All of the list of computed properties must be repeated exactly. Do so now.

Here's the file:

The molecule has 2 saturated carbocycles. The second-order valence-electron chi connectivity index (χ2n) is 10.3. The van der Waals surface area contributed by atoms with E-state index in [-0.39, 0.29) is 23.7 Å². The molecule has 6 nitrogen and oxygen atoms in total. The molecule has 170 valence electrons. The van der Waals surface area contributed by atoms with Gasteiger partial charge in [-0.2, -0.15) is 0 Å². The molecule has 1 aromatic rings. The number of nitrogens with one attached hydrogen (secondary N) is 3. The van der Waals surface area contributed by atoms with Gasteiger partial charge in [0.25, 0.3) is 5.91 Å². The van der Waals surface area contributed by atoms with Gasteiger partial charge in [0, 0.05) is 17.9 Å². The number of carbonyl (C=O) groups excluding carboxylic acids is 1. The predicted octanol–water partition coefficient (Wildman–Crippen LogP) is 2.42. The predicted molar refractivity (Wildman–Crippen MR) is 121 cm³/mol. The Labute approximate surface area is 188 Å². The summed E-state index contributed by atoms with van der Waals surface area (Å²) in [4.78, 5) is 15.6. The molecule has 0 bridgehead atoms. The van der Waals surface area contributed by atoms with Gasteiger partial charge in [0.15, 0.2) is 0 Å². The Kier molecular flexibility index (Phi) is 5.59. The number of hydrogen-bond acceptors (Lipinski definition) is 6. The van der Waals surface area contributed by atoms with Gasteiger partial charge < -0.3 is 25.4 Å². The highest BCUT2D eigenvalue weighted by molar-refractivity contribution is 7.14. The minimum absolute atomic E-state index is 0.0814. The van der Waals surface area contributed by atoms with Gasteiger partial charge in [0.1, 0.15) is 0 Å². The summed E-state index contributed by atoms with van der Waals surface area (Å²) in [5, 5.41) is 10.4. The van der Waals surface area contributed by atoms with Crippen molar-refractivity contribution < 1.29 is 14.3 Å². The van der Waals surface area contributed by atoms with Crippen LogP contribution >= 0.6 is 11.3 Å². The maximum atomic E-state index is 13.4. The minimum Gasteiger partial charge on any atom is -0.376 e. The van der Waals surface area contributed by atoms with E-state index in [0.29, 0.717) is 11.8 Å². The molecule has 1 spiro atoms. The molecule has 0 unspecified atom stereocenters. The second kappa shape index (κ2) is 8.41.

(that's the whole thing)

The molecule has 2 saturated carbocycles. The second-order valence-electron chi connectivity index (χ2n) is 10.3. The van der Waals surface area contributed by atoms with E-state index in [-0.39, 0.29) is 23.7 Å². The molecule has 6 nitrogen and oxygen atoms in total. The molecule has 170 valence electrons. The van der Waals surface area contributed by atoms with Gasteiger partial charge in [-0.2, -0.15) is 0 Å². The molecule has 1 aromatic rings. The number of nitrogens with one attached hydrogen (secondary N) is 3. The van der Waals surface area contributed by atoms with Gasteiger partial charge in [0.25, 0.3) is 5.91 Å². The van der Waals surface area contributed by atoms with Gasteiger partial charge in [0, 0.05) is 17.9 Å². The number of carbonyl (C=O) groups excluding carboxylic acids is 1. The predicted octanol–water partition coefficient (Wildman–Crippen LogP) is 2.42. The predicted molar refractivity (Wildman–Crippen MR) is 121 cm³/mol. The Labute approximate surface area is 188 Å². The summed E-state index contributed by atoms with van der Waals surface area (Å²) in [4.78, 5) is 15.6. The molecule has 0 bridgehead atoms. The van der Waals surface area contributed by atoms with Gasteiger partial charge in [0.15, 0.2) is 0 Å². The Kier molecular flexibility index (Phi) is 5.59. The number of hydrogen-bond acceptors (Lipinski definition) is 6. The van der Waals surface area contributed by atoms with Gasteiger partial charge < -0.3 is 25.4 Å². The highest BCUT2D eigenvalue weighted by molar-refractivity contribution is 7.14. The minimum absolute atomic E-state index is 0.0814. The van der Waals surface area contributed by atoms with Gasteiger partial charge in [0.1, 0.15) is 0 Å². The summed E-state index contributed by atoms with van der Waals surface area (Å²) in [5, 5.41) is 10.4. The van der Waals surface area contributed by atoms with Crippen molar-refractivity contribution < 1.29 is 14.3 Å². The van der Waals surface area contributed by atoms with Crippen LogP contribution >= 0.6 is 11.3 Å². The maximum atomic E-state index is 13.4. The minimum Gasteiger partial charge on any atom is -0.376 e. The van der Waals surface area contributed by atoms with E-state index in [0.29, 0.717) is 11.8 Å². The molecule has 1 spiro atoms. The molecule has 0 unspecified atom stereocenters. The second kappa shape index (κ2) is 8.41.